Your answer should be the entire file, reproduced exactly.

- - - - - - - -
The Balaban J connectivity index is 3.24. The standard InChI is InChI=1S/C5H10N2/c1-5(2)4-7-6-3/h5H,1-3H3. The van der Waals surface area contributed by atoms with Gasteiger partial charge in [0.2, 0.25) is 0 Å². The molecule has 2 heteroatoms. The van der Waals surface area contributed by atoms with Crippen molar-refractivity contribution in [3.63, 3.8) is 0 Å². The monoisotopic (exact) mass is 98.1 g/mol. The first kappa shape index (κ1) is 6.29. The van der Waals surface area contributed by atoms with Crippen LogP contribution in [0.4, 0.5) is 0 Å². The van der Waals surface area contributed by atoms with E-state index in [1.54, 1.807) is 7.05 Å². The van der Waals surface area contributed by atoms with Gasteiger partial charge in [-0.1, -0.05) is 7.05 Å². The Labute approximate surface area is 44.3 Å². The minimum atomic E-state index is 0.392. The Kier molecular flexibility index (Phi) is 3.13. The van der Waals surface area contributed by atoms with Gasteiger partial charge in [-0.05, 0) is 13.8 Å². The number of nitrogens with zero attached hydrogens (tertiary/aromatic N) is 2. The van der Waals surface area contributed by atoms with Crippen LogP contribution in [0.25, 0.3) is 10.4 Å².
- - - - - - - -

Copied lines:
The Balaban J connectivity index is 3.24. The standard InChI is InChI=1S/C5H10N2/c1-5(2)4-7-6-3/h5H,1-3H3. The van der Waals surface area contributed by atoms with Gasteiger partial charge in [0.2, 0.25) is 0 Å². The molecule has 2 heteroatoms. The van der Waals surface area contributed by atoms with Crippen molar-refractivity contribution in [3.63, 3.8) is 0 Å². The monoisotopic (exact) mass is 98.1 g/mol. The first kappa shape index (κ1) is 6.29. The van der Waals surface area contributed by atoms with Crippen LogP contribution in [0.4, 0.5) is 0 Å². The van der Waals surface area contributed by atoms with E-state index in [1.54, 1.807) is 7.05 Å². The van der Waals surface area contributed by atoms with Gasteiger partial charge in [-0.1, -0.05) is 7.05 Å². The Labute approximate surface area is 44.3 Å². The minimum atomic E-state index is 0.392. The Kier molecular flexibility index (Phi) is 3.13. The van der Waals surface area contributed by atoms with Gasteiger partial charge in [-0.05, 0) is 13.8 Å². The number of nitrogens with zero attached hydrogens (tertiary/aromatic N) is 2. The van der Waals surface area contributed by atoms with Crippen LogP contribution in [0.25, 0.3) is 10.4 Å².